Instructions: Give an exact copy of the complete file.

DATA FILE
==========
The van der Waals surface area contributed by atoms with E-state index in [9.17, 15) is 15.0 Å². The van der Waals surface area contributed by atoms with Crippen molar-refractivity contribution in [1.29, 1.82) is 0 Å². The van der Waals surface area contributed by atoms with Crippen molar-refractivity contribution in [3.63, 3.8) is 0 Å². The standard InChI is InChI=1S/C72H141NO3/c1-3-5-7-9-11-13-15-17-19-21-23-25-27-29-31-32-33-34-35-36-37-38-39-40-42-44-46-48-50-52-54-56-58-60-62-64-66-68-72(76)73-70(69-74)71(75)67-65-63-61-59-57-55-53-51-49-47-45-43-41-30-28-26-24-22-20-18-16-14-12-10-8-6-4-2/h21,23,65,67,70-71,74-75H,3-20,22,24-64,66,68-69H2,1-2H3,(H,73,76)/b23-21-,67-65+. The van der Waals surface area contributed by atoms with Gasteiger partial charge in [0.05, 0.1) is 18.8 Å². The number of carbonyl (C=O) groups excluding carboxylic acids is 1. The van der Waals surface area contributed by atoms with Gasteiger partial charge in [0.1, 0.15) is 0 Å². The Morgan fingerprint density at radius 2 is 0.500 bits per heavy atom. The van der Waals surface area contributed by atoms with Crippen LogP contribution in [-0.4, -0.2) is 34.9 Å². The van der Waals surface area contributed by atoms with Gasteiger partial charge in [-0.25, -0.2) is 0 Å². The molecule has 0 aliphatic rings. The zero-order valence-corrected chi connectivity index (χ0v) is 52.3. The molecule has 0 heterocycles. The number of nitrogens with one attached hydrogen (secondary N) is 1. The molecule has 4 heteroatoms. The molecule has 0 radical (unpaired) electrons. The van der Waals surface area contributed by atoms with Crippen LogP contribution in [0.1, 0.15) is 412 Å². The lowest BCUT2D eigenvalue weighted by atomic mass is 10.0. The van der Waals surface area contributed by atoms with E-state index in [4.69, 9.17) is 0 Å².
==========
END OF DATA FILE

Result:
The van der Waals surface area contributed by atoms with E-state index in [9.17, 15) is 15.0 Å². The van der Waals surface area contributed by atoms with Crippen molar-refractivity contribution in [1.29, 1.82) is 0 Å². The van der Waals surface area contributed by atoms with Crippen molar-refractivity contribution in [3.63, 3.8) is 0 Å². The standard InChI is InChI=1S/C72H141NO3/c1-3-5-7-9-11-13-15-17-19-21-23-25-27-29-31-32-33-34-35-36-37-38-39-40-42-44-46-48-50-52-54-56-58-60-62-64-66-68-72(76)73-70(69-74)71(75)67-65-63-61-59-57-55-53-51-49-47-45-43-41-30-28-26-24-22-20-18-16-14-12-10-8-6-4-2/h21,23,65,67,70-71,74-75H,3-20,22,24-64,66,68-69H2,1-2H3,(H,73,76)/b23-21-,67-65+. The van der Waals surface area contributed by atoms with Gasteiger partial charge in [0.05, 0.1) is 18.8 Å². The number of carbonyl (C=O) groups excluding carboxylic acids is 1. The van der Waals surface area contributed by atoms with Gasteiger partial charge in [0.1, 0.15) is 0 Å². The Morgan fingerprint density at radius 2 is 0.500 bits per heavy atom. The van der Waals surface area contributed by atoms with Crippen LogP contribution in [-0.4, -0.2) is 34.9 Å². The van der Waals surface area contributed by atoms with Gasteiger partial charge in [-0.25, -0.2) is 0 Å². The molecule has 0 aliphatic rings. The zero-order valence-corrected chi connectivity index (χ0v) is 52.3. The molecule has 0 heterocycles. The number of nitrogens with one attached hydrogen (secondary N) is 1. The molecule has 4 heteroatoms. The molecule has 0 radical (unpaired) electrons. The van der Waals surface area contributed by atoms with Crippen LogP contribution in [0.1, 0.15) is 412 Å². The lowest BCUT2D eigenvalue weighted by atomic mass is 10.0. The van der Waals surface area contributed by atoms with E-state index in [4.69, 9.17) is 0 Å².